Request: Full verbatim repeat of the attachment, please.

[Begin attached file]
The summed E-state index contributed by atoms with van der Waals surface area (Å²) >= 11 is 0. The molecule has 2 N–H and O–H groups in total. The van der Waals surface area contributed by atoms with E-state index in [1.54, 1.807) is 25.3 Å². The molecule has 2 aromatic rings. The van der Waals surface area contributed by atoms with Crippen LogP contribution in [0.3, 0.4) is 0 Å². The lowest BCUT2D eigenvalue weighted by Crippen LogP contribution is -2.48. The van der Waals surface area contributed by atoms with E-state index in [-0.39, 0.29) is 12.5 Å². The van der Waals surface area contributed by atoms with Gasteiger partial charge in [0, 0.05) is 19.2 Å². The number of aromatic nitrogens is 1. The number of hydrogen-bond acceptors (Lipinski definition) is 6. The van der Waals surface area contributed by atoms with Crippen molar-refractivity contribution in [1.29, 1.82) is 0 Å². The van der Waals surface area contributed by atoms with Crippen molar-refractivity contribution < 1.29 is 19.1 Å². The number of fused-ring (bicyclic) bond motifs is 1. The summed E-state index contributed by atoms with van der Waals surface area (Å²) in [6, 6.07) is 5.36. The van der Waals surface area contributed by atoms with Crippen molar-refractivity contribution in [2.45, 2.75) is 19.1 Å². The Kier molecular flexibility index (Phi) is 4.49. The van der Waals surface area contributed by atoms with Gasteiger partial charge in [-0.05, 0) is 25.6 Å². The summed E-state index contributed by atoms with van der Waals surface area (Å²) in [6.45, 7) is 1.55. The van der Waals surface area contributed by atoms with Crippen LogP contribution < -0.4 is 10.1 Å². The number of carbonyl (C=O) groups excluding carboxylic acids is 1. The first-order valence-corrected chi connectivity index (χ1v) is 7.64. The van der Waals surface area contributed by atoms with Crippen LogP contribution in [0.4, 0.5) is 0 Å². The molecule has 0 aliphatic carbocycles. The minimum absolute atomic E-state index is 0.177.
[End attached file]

The summed E-state index contributed by atoms with van der Waals surface area (Å²) >= 11 is 0. The molecule has 2 N–H and O–H groups in total. The van der Waals surface area contributed by atoms with E-state index in [1.54, 1.807) is 25.3 Å². The molecule has 2 aromatic rings. The van der Waals surface area contributed by atoms with Crippen LogP contribution in [0.3, 0.4) is 0 Å². The lowest BCUT2D eigenvalue weighted by Crippen LogP contribution is -2.48. The van der Waals surface area contributed by atoms with E-state index in [-0.39, 0.29) is 12.5 Å². The van der Waals surface area contributed by atoms with Gasteiger partial charge in [0, 0.05) is 19.2 Å². The number of aromatic nitrogens is 1. The number of hydrogen-bond acceptors (Lipinski definition) is 6. The van der Waals surface area contributed by atoms with Crippen molar-refractivity contribution in [1.29, 1.82) is 0 Å². The van der Waals surface area contributed by atoms with Crippen molar-refractivity contribution < 1.29 is 19.1 Å². The number of fused-ring (bicyclic) bond motifs is 1. The summed E-state index contributed by atoms with van der Waals surface area (Å²) in [6, 6.07) is 5.36. The van der Waals surface area contributed by atoms with Crippen molar-refractivity contribution in [2.45, 2.75) is 19.1 Å². The Kier molecular flexibility index (Phi) is 4.49. The van der Waals surface area contributed by atoms with Gasteiger partial charge in [-0.05, 0) is 25.6 Å². The summed E-state index contributed by atoms with van der Waals surface area (Å²) in [6.45, 7) is 1.55. The van der Waals surface area contributed by atoms with Crippen LogP contribution < -0.4 is 10.1 Å². The number of carbonyl (C=O) groups excluding carboxylic acids is 1. The first-order valence-corrected chi connectivity index (χ1v) is 7.64. The van der Waals surface area contributed by atoms with Crippen LogP contribution in [0.4, 0.5) is 0 Å². The molecule has 0 aliphatic carbocycles. The minimum absolute atomic E-state index is 0.177.